Most nomads can think of one time when disaster befell them on the open road, but none of them have let it stop them from their road trips.
Fran Bush is in her 80s but doesn’t let her age, or her walker, stop her from travelling Australia. Ms Bush has travelled in a motorhome for 17 years, enjoying everything the land has to offer and despite what people think, she doesn’t find her lifestyle lonely.
“People are surprised, I’ve found in the last couple years, that I travel alone due to my walker,” she said.
“My favourite part of travelling is the friends I meet up with along the way.”
Despite her vehicle being tipped to the side one day, Ms Bush said she couldn’t think of any ‘disaster’ that befell her on her travels. She laughingly said you just have to get up and “keep going”.
David and Dawn Pearse are fairly new to the nomad style, having started last year, but are enjoying every second of it despite curve balls thrown their way.
“On the way here, we left Wyong and we had only been travelling half an hour when one of caravan tyres blew out on the freeway,” Mr Pearse said.
“Of course it was on the right-hand side and we called NRMA but unfortunately they were busy and we had to wait an hour or so.”
The couple haven’t let the setback detract from their adventure and are eager to set off for two weeks following the festival.
Trish Deen has travelled solo in a campervan for the past two years.
“Before that my husband and I used to do a lot of fossicking around Australia, so I have done a lot of travel around Australia,” she said.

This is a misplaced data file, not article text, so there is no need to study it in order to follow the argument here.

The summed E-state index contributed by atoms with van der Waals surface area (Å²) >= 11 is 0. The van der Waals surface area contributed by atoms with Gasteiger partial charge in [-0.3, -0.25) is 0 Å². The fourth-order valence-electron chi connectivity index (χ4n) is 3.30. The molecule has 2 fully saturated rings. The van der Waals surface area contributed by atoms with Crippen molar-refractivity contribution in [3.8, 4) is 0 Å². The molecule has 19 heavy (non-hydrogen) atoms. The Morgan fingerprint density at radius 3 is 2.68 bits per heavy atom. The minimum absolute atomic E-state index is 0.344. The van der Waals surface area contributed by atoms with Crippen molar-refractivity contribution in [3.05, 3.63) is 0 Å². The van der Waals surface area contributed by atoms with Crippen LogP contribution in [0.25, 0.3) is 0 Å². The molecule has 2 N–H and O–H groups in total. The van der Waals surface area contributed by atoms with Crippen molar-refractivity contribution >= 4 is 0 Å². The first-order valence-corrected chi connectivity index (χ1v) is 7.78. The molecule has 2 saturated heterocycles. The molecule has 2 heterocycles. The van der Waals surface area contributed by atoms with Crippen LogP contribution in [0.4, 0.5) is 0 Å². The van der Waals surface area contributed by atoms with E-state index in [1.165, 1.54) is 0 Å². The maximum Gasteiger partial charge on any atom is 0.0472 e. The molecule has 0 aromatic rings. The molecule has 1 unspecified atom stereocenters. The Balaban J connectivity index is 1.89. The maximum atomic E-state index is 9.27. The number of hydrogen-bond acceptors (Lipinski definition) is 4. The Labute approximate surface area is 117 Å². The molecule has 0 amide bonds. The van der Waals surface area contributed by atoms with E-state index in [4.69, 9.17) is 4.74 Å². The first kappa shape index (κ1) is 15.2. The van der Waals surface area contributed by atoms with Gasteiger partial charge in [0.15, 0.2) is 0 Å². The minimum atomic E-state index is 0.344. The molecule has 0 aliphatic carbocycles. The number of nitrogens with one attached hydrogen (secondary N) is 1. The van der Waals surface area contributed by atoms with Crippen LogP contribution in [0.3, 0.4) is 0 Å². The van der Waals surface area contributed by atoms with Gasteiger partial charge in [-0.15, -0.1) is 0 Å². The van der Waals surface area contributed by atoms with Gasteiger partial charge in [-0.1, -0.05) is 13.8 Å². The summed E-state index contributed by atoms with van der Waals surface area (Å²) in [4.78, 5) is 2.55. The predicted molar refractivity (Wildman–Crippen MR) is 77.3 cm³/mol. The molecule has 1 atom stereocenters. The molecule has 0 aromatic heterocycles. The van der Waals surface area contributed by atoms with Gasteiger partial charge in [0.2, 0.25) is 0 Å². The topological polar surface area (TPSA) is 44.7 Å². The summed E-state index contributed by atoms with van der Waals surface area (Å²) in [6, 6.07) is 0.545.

“He passed away, I had to go back to work but I retired last year and got a little campervan.
“I’m not isolated but no matter how much fun you had at things you do sometimes want someone to share it with.”
Being part of a secure online community group helps Ms Deen to feel safe and in touch. The members of the group share advice, tips and travel plans with each other.
“My GPS had a fit the other day and I was supposed to be calmly coming down from Albury to Euroa and it took me 60kms out of my way,” she said.
“The roads were becoming narrower and narrower and I had no idea where I was.”
Using a compass and the map Ms Deen managed to find her way to a town and get back on the right track and she said it’s all part of the lifestyle.
With just his dog for company, Alan Hill wouldn’t change a thing about his nomadic life.
“I have travelled by myself for the past eight years,” he said.
“I don’t find it isolating because I have plenty of friends on the road.”
Mr Hill couldn’t think of a disaster that’s happened while travelling and counts himself lucky.
Although these nomads have travelled different roads and prefer different vehicles they all have one thing in common: they cannot recommend their lifestyle enough.
Each one of them said if you’re thinking of hitting the open road “just do it”.
At the Stone the Crows festival happy hour on Sunday afternoon a group of nomads decided to do something “a bit wild” and set up a flash mob.
The group from Solos practised only twice before surprising festival-goers with an energetic dance routine in the middle of the festival markets on Monday morning.
The Solos group falls under the Campervan Motorhomes Club of Australia and one of its members, Trish Deen, said she loved how inclusive the event was.
“There were no strict rules for the flash mob, it enabled anyone to participate,” she said.
“Our instructor said if you can’t remember the moves just wave your hands in the air.”
The flash mob was part of the Stone the Crows Open Day where anyone and everyone was invited to check out the nomad lifestyle.
The day started with the Bush Poet’s breakfast and continued through until the signature event of the festival with the Stoning of the Crows.
Market stalls were set up with clothes, vehicle accessories, handmade instruments and tasty treats on sale with plenty of entertainment available from musicians to comedians.
With over 1100 attending Stone the Crows Festival continues until Thursday. More information: http://www.visitwagga.com/events/full-calendar/april-2018/stone-the-crows-festival